Through the government’s project design team (PDT), we fostered effective and efficient discussions by ensuring facilitators had the right tools and methods. The PDTs, with their greater amount of experience in designing projects, found structured tools (such as visioning, conversation starters, and focus group discussion guides) invaluable for facilitating discussions.

For our other participants, however, the facilitators took a different approach. Our participants come from diverse backgrounds, and many were unfamiliar with project design and its jargon. Facilitators helped fruitful discussions emerge by avoiding technical content, breaking participants up into small groups, and using local languages like Amharic, Oromiffa, Sidamo and Gurage.

They also encouraged participants to identify concrete examples of challenges they face, list them in order of priority, and share ideas for solutions, using a value-chain prioritization matrix.

Facilitators went the extra mile to involve people who are often less well represented and ensure all voices were heard, especially those of farmers and women. A useful way of doing this was to give women the first opportunity to speak, without interference from the experts in the room. PASIDP-II and IFAD teams shadowed the group discussions to ensure they were going as planned.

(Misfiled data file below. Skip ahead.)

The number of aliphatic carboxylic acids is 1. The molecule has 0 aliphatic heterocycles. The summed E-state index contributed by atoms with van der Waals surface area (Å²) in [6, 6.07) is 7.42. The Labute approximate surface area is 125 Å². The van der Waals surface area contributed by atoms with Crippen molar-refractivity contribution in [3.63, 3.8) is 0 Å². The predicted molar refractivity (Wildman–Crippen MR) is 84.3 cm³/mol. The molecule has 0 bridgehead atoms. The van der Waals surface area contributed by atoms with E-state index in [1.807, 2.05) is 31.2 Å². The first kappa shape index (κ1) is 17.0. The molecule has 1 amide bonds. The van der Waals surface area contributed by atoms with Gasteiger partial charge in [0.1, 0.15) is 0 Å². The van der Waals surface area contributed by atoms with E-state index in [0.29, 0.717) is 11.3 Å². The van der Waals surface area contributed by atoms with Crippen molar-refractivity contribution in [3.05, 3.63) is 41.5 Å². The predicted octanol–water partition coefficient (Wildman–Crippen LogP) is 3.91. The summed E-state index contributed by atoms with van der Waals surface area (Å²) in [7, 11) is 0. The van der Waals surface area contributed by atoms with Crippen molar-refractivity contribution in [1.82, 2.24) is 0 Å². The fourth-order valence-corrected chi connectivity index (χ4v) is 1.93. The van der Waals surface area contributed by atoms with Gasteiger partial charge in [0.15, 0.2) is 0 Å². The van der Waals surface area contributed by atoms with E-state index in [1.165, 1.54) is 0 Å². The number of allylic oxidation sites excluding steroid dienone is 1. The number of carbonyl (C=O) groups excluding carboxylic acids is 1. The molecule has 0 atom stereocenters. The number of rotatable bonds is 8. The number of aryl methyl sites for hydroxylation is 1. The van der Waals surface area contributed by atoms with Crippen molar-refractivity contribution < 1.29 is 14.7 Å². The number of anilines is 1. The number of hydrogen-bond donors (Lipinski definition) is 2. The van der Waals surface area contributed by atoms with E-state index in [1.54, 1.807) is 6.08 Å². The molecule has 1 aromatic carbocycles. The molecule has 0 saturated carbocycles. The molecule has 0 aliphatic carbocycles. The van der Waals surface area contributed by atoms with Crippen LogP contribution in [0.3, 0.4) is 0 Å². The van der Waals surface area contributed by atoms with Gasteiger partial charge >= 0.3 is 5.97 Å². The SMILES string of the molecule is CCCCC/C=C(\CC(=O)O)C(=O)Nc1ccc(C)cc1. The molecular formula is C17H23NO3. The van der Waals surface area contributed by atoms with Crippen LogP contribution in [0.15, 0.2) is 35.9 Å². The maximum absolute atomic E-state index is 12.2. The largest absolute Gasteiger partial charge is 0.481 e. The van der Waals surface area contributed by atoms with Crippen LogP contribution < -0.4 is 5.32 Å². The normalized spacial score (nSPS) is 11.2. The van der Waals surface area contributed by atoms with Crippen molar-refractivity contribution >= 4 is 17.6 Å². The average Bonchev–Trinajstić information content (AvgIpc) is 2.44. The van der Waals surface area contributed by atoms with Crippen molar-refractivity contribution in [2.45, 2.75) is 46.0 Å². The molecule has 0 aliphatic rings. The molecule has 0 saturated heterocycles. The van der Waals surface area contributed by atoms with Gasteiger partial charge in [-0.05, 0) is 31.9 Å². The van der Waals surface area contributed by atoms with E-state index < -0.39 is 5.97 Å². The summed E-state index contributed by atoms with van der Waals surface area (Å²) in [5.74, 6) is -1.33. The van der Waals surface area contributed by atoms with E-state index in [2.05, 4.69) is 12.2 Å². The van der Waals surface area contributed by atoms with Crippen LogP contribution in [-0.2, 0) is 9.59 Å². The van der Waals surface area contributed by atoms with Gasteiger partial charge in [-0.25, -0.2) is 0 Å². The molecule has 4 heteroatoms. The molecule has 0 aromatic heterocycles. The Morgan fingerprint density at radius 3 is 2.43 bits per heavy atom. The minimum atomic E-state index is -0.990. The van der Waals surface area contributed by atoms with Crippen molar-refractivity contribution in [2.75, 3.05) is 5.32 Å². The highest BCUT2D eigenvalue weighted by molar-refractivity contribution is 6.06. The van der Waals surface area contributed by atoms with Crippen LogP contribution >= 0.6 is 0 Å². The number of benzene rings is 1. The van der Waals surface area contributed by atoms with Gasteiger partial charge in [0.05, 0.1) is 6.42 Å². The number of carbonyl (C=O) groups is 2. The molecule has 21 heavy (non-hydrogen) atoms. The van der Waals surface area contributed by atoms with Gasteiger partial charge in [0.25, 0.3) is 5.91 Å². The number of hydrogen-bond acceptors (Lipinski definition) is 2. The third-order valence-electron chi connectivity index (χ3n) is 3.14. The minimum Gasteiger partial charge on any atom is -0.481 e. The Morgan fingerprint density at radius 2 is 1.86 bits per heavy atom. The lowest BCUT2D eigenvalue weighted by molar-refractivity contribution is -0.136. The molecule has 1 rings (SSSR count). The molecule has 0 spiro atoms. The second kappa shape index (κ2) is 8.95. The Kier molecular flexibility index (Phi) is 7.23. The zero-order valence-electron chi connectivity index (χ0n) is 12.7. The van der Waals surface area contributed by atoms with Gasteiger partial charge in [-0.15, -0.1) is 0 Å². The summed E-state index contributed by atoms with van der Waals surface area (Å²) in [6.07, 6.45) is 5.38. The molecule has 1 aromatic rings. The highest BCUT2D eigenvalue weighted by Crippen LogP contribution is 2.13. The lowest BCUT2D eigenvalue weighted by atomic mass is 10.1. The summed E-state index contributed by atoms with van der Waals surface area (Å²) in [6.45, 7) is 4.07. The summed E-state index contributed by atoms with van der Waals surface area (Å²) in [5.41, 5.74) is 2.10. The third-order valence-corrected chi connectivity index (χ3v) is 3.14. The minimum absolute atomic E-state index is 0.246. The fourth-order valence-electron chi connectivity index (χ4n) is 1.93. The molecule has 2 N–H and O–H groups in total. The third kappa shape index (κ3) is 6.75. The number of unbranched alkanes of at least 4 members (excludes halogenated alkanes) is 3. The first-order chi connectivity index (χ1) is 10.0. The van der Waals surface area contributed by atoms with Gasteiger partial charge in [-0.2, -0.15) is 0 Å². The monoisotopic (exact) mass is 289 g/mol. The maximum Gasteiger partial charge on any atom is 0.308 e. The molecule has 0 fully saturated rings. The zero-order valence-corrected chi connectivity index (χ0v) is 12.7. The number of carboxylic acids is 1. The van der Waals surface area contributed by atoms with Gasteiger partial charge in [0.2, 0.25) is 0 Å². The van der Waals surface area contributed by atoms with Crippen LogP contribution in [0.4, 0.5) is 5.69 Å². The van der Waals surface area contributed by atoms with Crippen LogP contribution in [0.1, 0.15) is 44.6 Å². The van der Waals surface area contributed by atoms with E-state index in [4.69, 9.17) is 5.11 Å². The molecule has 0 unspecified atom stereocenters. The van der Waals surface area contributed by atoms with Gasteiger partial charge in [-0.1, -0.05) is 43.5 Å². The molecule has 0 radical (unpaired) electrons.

Still, we faced some challenges. The representation and participation of young women and men, although improved from previous efforts, wasn’t optimal. The consultations were so intense at times that we missed our chance to ask participants for their feedback on the process. This would have helped us better understand the difficulties they experienced in engaging fully with the discussions.

We could also have enforced quotas more strictly to ensure representation, held the consultations at locations closer to communities, and ensured that other vulnerable groups – like persons with disabilities and indigenous peoples – were better represented. This will be an area for improvement in future consultations.

As Markos Mekonnen, an advisor from Ethiopia’s Ministry of Women and Social Affairs and a member of the project design team, later observed, “In future, including private sector representatives and people from vulnerable groups, like persons with disabilities, will give us a full picture of the facts on the ground.”

Lastly, our consultation process did somewhat feel the effects of the challenging situation Ethiopia is currently facing. The ongoing conflict caused delays in the consultation process, with consultation sessions in one region deferred. We therefore took a phased approach, beginning with some regions before scaling to others.

Leave no one behind

The participatory approach to designing new projects is certainly slower than business as usual. We’re not going to lie; it’s time-consuming and requires a lot of patience to ensure inclusiveness.

At the same time, participatory design is a testament to IFAD’s commitment to leave no one behind.

It’s hard – but absolutely crucial – to go the extra mile to make sure the voices of the poorest and most vulnerable people are heard, and full ownership of the project is obtained.

Indeed, in Ethiopia, IFAD staff, government officials and consultation participants found it an enriching and rewarding process. And when the project is implemented, it will have greater commitment and ownership from communities and officials alike.

Learn more about IFAD’s work in Ethiopia.